Nation and Nationalism

Edited by Alistair McCleery

Format: Multiple Formats

The first volume in the occasional series, Neil Gunn Circle. An appraisal of Scottish nationalism through the lens of Neil M. Gunn's writings and its relevance to the modern debate. Represents the definitive introduction to the insights and relationships of Neil M. Gunn to issues of nation, nationality and nationalism.

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Whittles Publishing

Whittles Publishing has been established for some years but recently has expanded significantly, becoming a well-known technical publisher on a global stage. They publish quality, well-produced and attractive books and specialise in the following subjects: geomatics, civil and structural engineering and applied science. They are also developing new lists in specific disciplines including architecture and landscape, manufacturing and materials technology, fuel and energy science and geotechnics. They also publish non-technical books within the following areas: maritime, pharology, military history, nature and exploration.

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Neil M. Gunn (1891 - 1973) has been widely recognized as the most important novelist of the twentieth-century Scottish Literary Renaissance. Most of his novels are still in print and they continue to find in each generation an enthusiastic popular and academic readership. His novels have been adopted for cinema, television and radio and they have had an important influence on contemporary Scottish writers such as James Robertson. What is perhaps less well known is Gunn's role in the development of contemporary Scottish nationalism as both activist and thinker. Not that he would have agreed to such a division as he believed in a seamless commitment to the goal of a fairer and more equitable Scotland through the delivery of election leaflets and the setting out of the intellectual case for independence. Gunn was instrumental in the foundation of the contemporary SNP, through the bringing together of disparate groups in favour of independence, and continued to play a part in its development and in the development of the Highlands and Islands throughout his life.This collection of essays on Gunn's involvement in politics and his ideas about nation and nationalism represents a guide to both for the reader of his novels and those interested in contemporary political developments in Scotland.

Alistair McCleery draws parallels between the situation in 1931, using Gunn's account of it in his diary, and the present day. Michael Russell, Cabinet Secretary for Education and Lifelong Learning, examines Gunn's debt to Ireland, the role of the writer in nationalism, and the need for Scottish literature within the Scottish curriculum. Ewen Cameron, now Professor of History at Edinburgh University, considers the gaps in his own school education in the Highlands and how he was led to fill them through an enthusiastic teacher leading him to Gunn's novels and thereby to the history and culture of his own locality. Dairmid Gunn draws on his intimate knowledge of his uncle to provide an account of his home in Inverness as a centre for lively company and stimulating discussion of art and politics. This picture is reinforced in the late Neil MacCormick's memoir of Gunn and the influence he had on John MacCormick, his father.The collection also contains two of Gunn's essays on writing and politics as well as a complete bibliography of his political writings by Christopher Stokoe.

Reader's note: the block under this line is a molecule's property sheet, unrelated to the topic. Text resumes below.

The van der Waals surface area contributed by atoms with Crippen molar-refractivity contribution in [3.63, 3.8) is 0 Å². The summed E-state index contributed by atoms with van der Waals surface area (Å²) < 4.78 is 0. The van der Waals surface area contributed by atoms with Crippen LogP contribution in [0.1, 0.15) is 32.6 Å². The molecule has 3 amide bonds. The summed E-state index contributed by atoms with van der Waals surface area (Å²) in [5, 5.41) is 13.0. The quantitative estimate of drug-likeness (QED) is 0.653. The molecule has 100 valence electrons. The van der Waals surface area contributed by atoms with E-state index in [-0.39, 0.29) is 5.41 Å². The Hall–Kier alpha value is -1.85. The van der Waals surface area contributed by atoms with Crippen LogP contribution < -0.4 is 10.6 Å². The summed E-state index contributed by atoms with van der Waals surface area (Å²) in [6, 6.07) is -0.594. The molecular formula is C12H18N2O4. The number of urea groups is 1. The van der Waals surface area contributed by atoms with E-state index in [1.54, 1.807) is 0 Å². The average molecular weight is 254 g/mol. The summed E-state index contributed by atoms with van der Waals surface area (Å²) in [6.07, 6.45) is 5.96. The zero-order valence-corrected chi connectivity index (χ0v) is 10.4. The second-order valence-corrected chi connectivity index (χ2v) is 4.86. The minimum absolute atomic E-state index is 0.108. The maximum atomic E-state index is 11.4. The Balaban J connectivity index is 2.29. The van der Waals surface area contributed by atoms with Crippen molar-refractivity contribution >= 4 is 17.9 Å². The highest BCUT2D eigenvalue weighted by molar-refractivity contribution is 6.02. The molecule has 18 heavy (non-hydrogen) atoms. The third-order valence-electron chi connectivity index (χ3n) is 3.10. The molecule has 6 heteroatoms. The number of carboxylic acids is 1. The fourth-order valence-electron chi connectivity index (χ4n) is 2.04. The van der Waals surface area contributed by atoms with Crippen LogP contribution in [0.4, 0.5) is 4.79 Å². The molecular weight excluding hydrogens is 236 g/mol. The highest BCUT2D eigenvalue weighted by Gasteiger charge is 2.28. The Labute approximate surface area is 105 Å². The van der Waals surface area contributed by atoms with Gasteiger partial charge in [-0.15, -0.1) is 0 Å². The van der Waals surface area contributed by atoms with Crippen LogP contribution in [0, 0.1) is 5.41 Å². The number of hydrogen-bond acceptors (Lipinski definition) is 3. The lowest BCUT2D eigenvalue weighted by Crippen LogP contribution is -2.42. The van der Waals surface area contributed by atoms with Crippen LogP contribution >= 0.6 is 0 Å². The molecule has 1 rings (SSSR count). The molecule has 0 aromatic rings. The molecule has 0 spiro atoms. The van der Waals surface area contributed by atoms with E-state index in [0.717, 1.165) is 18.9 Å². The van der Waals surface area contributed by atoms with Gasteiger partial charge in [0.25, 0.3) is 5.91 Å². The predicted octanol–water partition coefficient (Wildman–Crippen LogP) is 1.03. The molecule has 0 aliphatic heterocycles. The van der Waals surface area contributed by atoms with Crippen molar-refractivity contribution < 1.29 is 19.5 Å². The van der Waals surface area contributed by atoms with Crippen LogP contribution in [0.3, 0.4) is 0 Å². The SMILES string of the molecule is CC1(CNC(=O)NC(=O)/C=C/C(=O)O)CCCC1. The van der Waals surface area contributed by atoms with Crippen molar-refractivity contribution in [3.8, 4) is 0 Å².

The collection as a whole is timely in its contribution to understanding of Scottish nationalism just under a year before the Scottish people come to decide, as Gunn hoped they would have the opportunity to, on Scotland's future as an independent state or not.

Additional Information

Additional Information

Format Multiple Formats
Imprint Whittles Publishing
Publication Date 17 Oct 2013
SKU 9781849951210-grouped
Number of Pages 80

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Press Reviews

'The release of this collection of essays on novelist Neil Gunn is a timely one, intended to appeal to current widespread interest in question of nationhood and Scotland's future. ...a refreshingly new perspective on the writer as a political and historical figure, and may serve as a helpful - if extremely detailed and specific - introduction to Gunn for the less-familiar reader.' Northwords Now '...offers an appraisal of Neil M. Gunn's influence and relevance... Its arrival is timely... certainly allows Gunn readers to make more solid the links between his insights and contemporary notions of nationhood. ...this edition is an ideal companion for those reading Gunn with a political eye. ...there is excellent material here which will appeal to Gunn aficionados and historians of Scottish history and politics. It is essential for anyone truly concerned with nation and nationalism in Scotland'. Scottish Studies Review

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